Can I say, this is a first class program, and I am disappointed that the leader of the Liberal Party would be so negative about what 896 schools across the country, and their principals, have already had grants of funding for.

You can either do nothing about the computer needs of our next generation of Australian kids, or you can say, ‘how do you help schools, how do you help principals, how do you make sure that you've got the learning platforms of the 21st Century, how do you prepare them to use the information superhighway?'. Well, we've got a plan for that. It's a good one. But there'll always be argy-bargy on the way through.

JOURNALIST: Have you had similar requests from other states?

PM: Argy-bargy is a national phenomenon. It is not a state specific phenomenon -

TREASURER: It happens everywhere.

JOURNALIST: How are talks going, proceeding in terms of emissions trading (inaudible)

PM: Well, we have been working on our response to climate change since the beginning of the year and since we formed Government. In fact, since we ratified Kyoto as the first act of the Government in December last year.

Tough work, hard work, and it will continue.

We have a Green Paper process to come to next. But that is the beginning of the policy development process. It's going to take a while. Governments around the world are dealing with this complex challenge, it's not easy. But we've got to put our sights also on what are you doing to prepare the planet for the challenges out to 2020 and 2050.

And if you look at these little kids here today, you can either say, ‘well, it's all too hard, I'm not going to act', or you can say, about your kids and your grandkids that in fact we're going to take the right measures to do something to save the planet.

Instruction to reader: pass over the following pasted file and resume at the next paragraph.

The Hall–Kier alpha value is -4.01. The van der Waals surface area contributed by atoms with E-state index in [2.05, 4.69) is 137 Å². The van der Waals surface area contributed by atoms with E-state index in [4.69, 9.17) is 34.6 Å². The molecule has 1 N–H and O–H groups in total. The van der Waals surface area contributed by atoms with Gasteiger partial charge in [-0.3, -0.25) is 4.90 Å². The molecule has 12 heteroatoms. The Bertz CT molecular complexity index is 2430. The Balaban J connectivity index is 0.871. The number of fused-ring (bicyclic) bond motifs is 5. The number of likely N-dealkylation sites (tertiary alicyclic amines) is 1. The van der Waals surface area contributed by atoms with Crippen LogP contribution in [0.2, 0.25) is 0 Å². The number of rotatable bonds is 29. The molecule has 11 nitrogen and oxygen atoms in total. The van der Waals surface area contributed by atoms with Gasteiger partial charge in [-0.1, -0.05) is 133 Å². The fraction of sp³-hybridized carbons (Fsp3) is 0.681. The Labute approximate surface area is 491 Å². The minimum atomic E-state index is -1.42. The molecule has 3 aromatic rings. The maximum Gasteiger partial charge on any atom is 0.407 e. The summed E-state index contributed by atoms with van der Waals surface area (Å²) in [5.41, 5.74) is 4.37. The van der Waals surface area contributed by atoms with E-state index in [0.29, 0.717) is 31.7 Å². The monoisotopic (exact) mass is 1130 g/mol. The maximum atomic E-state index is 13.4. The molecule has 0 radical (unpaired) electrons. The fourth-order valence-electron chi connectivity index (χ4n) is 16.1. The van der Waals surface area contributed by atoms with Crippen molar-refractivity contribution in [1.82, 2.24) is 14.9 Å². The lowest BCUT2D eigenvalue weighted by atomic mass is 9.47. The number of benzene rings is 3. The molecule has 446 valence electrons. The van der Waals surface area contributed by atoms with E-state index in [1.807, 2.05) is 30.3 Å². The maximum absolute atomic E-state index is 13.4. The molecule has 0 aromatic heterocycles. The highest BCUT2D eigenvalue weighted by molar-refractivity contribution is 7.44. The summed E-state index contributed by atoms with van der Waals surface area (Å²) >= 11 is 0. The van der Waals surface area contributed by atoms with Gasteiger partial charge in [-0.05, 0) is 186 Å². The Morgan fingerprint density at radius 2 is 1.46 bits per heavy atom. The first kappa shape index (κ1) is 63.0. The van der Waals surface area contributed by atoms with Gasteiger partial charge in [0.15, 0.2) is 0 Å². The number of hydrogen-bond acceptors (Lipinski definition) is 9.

So, the policy development process is underway. A good process. Still got a long way to go.

JOURNALIST: How much pain will there be to energy intensive industries or to users of petrol, and what can you do about it?

PM: Well, we will develop our policy through the Green Paper process, the White Paper process, in full consultation with industry and full consultation with the community sector as well, because there are adjustments across the spectrum.

But we've always said that we'd be providing support to households. We've also always said that we'd be providing support to industries on the way through.

But there is a long, long way to go. The purpose of a Green Paper is to provide a platform for further focussed consultation with industry. This is the right way to go. To have a rolling policy focussed dialogue with industry, and the community sector, to make sure that we do the right thing by the planet, the right thing by industry, and the right thing by households. And it is very, very complex, it's tough, but the Government's determined to proceed.

JOURNALIST: Sorry, given the complexity, can you meet the deadline of 2010?

PM: Oh look, our commitment is clear cut from our pre-election statements on this, absolutely clear cut. And, we will be putting that through the Green Paper process, to industry, and to the household sector.

JOURNALIST: Prime Minister, are you confident that you'll be able to educate the public about emissions trading and allay the fears that they might have about how it will affect their lives and the economy?

PM: You know, what I would hope for is that Her Majesty's loyal Opposition would actually regard this as a bipartisan challenge for the nation. I would have thought trying to do something to save the planet, trying to do something to prevent the bleaching of the Great Barrier Reef here off Mackay, trying to do something to prevent 80 per cent of the Wetlands at Kakadu from drying up, trying to do something to avoiding a further intensification of drought in south-eastern and south-western Australia, is the right course of action.